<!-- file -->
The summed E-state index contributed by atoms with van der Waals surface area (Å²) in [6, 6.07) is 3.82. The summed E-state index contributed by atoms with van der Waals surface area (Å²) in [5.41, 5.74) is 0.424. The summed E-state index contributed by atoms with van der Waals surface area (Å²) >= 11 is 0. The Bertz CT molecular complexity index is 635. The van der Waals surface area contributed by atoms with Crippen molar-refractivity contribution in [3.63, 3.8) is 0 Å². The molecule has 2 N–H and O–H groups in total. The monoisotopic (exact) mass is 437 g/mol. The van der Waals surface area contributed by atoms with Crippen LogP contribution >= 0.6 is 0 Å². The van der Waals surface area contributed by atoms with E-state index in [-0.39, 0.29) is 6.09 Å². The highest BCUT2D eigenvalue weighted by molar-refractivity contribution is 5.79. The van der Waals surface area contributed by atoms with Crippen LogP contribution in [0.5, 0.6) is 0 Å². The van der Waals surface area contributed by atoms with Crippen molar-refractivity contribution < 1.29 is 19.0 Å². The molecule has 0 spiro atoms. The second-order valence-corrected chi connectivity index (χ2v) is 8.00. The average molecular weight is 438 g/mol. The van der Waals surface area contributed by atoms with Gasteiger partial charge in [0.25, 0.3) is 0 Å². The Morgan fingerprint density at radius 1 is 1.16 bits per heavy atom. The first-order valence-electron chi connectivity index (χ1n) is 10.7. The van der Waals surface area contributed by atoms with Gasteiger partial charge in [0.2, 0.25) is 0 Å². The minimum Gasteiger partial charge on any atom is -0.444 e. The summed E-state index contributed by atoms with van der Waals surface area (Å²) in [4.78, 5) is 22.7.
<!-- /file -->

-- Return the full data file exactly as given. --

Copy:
The summed E-state index contributed by atoms with van der Waals surface area (Å²) in [6, 6.07) is 3.82. The summed E-state index contributed by atoms with van der Waals surface area (Å²) in [5.41, 5.74) is 0.424. The summed E-state index contributed by atoms with van der Waals surface area (Å²) >= 11 is 0. The Bertz CT molecular complexity index is 635. The van der Waals surface area contributed by atoms with Crippen molar-refractivity contribution in [3.63, 3.8) is 0 Å². The molecule has 2 N–H and O–H groups in total. The monoisotopic (exact) mass is 437 g/mol. The van der Waals surface area contributed by atoms with Crippen LogP contribution >= 0.6 is 0 Å². The van der Waals surface area contributed by atoms with E-state index in [-0.39, 0.29) is 6.09 Å². The highest BCUT2D eigenvalue weighted by molar-refractivity contribution is 5.79. The van der Waals surface area contributed by atoms with Crippen LogP contribution in [0.5, 0.6) is 0 Å². The van der Waals surface area contributed by atoms with Crippen molar-refractivity contribution < 1.29 is 19.0 Å². The molecule has 0 spiro atoms. The second-order valence-corrected chi connectivity index (χ2v) is 8.00. The average molecular weight is 438 g/mol. The van der Waals surface area contributed by atoms with Gasteiger partial charge in [0.25, 0.3) is 0 Å². The Morgan fingerprint density at radius 1 is 1.16 bits per heavy atom. The first-order valence-electron chi connectivity index (χ1n) is 10.7. The van der Waals surface area contributed by atoms with Gasteiger partial charge in [0.2, 0.25) is 0 Å². The minimum Gasteiger partial charge on any atom is -0.444 e. The summed E-state index contributed by atoms with van der Waals surface area (Å²) in [4.78, 5) is 22.7.